Last year, I blogged several times analyzing potential “sleepers” in Dodd-Frank and soliciting ideas from the community. As I define “sleeper,” it should be a provision that applies to many companies. Given the feedback I’ve received, including the comment letters submitted to the SEC so far – and the memos in our “Conflict Minerals” Practice Area – I’m now ready to deem Section 1502 regarding conflict minerals as the Dodd-Frank sleeper for disclosure lawyers. Here is an excerpt from remarks made by Amy Goodman during our recent Dodd-Frank webcast:
From talking to a number of companies in trade associations, people are realizing that this is a huge issue and could impact upwards of 6,000 issuers. While the SEC speculates that only 1,200 will actually file reports, we’re hearing from companies that it’s almost impossible under the current circumstances to determine that minerals do not come from the Congo. And in that case, the SEC proposal would require the report. So I would urge people to take a look at this requirement. I think it’s taken a while for people to realize the seriousness of this requirement. But it could be quite burdensome.
To understand the magnitude of the undertaking that companies face in order to comply with this requirement, check out this memo – which besides providing guidance on how to comply with the provision, it explains supply chain due diligence, what entities like the OECD recommend and what various industry organizations like the EICC-GeSI are doing. There even have been readiness rankings of various industries created, such as this report on the electronics industry from the Enough Project.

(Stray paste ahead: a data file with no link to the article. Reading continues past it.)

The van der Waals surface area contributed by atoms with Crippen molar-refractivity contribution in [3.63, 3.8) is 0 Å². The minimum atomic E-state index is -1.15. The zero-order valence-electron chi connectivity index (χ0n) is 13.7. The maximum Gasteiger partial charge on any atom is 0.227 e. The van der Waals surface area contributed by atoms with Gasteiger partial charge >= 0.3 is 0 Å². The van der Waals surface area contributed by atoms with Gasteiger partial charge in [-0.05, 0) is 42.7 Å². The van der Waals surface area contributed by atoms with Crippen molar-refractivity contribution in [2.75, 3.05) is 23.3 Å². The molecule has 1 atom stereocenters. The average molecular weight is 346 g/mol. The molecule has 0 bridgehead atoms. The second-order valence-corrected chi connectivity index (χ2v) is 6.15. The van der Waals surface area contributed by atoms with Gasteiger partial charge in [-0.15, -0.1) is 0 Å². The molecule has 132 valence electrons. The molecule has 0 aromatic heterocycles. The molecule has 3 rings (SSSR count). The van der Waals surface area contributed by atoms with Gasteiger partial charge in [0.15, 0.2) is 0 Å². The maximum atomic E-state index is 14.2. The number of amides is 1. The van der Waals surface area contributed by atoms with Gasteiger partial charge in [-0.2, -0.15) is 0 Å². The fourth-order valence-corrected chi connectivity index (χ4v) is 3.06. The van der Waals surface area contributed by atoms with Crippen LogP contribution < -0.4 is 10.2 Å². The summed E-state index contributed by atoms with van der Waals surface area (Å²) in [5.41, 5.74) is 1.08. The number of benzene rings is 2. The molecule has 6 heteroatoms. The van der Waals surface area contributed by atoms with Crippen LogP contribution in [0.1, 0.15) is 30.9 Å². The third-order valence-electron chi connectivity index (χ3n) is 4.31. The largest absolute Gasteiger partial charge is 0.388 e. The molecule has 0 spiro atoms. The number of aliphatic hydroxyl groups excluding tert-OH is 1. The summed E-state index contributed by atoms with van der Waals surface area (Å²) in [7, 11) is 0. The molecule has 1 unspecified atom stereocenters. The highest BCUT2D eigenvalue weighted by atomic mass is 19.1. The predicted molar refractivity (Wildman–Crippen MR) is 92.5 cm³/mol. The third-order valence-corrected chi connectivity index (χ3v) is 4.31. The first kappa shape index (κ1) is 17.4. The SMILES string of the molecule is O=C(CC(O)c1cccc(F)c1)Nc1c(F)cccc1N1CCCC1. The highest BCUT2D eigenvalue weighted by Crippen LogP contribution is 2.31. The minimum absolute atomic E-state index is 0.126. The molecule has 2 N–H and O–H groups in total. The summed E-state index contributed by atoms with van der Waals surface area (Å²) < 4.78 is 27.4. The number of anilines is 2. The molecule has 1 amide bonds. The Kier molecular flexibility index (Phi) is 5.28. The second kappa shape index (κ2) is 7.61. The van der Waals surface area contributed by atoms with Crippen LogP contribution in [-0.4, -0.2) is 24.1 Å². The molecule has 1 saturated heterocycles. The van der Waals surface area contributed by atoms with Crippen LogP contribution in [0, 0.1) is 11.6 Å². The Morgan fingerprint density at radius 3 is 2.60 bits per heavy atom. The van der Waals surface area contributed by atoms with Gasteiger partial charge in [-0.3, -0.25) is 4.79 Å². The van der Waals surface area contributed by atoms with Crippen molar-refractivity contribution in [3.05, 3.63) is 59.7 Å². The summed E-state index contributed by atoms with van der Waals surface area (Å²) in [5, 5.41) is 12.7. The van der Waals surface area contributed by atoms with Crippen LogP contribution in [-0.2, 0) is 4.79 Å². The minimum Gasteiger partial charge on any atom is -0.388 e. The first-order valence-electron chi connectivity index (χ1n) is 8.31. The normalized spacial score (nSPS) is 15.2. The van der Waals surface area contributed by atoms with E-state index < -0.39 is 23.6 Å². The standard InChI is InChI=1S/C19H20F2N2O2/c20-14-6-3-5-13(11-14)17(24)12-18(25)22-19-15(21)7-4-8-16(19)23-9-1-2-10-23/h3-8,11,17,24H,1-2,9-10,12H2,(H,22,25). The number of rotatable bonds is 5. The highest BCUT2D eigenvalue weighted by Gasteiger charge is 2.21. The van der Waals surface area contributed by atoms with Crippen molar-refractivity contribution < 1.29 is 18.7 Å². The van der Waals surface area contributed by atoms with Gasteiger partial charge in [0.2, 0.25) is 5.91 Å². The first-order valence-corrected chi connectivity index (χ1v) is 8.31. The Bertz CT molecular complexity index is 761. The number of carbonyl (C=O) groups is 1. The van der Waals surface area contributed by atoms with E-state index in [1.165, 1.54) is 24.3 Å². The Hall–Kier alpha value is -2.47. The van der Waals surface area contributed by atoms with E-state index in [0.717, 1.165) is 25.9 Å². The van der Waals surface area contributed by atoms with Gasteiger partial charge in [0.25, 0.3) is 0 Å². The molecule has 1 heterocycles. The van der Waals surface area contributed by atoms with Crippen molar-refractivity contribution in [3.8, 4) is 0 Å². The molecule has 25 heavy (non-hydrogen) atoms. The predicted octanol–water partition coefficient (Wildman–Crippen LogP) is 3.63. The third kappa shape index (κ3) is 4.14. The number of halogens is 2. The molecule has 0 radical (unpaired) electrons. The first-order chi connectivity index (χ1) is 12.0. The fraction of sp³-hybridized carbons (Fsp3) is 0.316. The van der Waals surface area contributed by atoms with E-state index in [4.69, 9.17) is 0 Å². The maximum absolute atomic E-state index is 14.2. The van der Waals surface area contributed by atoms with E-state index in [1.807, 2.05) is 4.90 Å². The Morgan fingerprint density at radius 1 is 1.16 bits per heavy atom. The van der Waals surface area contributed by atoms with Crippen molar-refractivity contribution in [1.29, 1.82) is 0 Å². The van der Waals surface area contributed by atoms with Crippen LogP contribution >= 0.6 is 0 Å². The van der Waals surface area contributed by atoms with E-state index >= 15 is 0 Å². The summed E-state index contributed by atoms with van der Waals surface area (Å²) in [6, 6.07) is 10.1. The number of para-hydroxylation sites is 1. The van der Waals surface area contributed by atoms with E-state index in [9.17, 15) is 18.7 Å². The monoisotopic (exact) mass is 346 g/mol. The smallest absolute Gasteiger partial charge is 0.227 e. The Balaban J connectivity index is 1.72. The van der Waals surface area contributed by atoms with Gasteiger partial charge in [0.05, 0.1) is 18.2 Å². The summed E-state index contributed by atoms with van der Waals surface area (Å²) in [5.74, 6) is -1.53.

Industry Insiders Tells Congress: Don’t Cut the SEC’s Budget
I’ve blogged numerous times about how Congress plays games with the SEC’s budget (here’s a recent blog on the topic) – and how Congress has shamefully limited the SEC’s budget less than a year after it enacted Dodd-Frank. Due to the restrictive nature of the latest Congressional continuing resolution, the SEC has been forced to stop hiring and rein in travel and technology spending. It wasn’t that long ago that the SEC envisioned hiring hundreds of new Staffers this year.
Last week, the Executive Council of the Securities Law Committee of the Federal Bar Association sent this letter to Congressional leaders to ask them to stop the madness. Congress’ continuing resolution ends on March 4th – so by then, Congress will have to decide once more if they will adequately fund the SEC to do its job. Given it’s current limited resources, the SEC already has announced delays for some of its Dodd-Frank rulemakings.
Note that the effective date of the SEC’s final say-on-pay rules has been set as April 4th (it’s tied to the rules being published in the Federal Register). The compliance date is also April 4th.
Webcast Transcript: “The Latest Developments: Your Upcoming Proxy Disclosures – What You Need to Do Now!”
We have posted the transcript for our popular CompensationStandards.com webcast: “The Latest Developments: Your Upcoming Proxy Disclosures – What You Need to Do Now!”
– Broc Romanek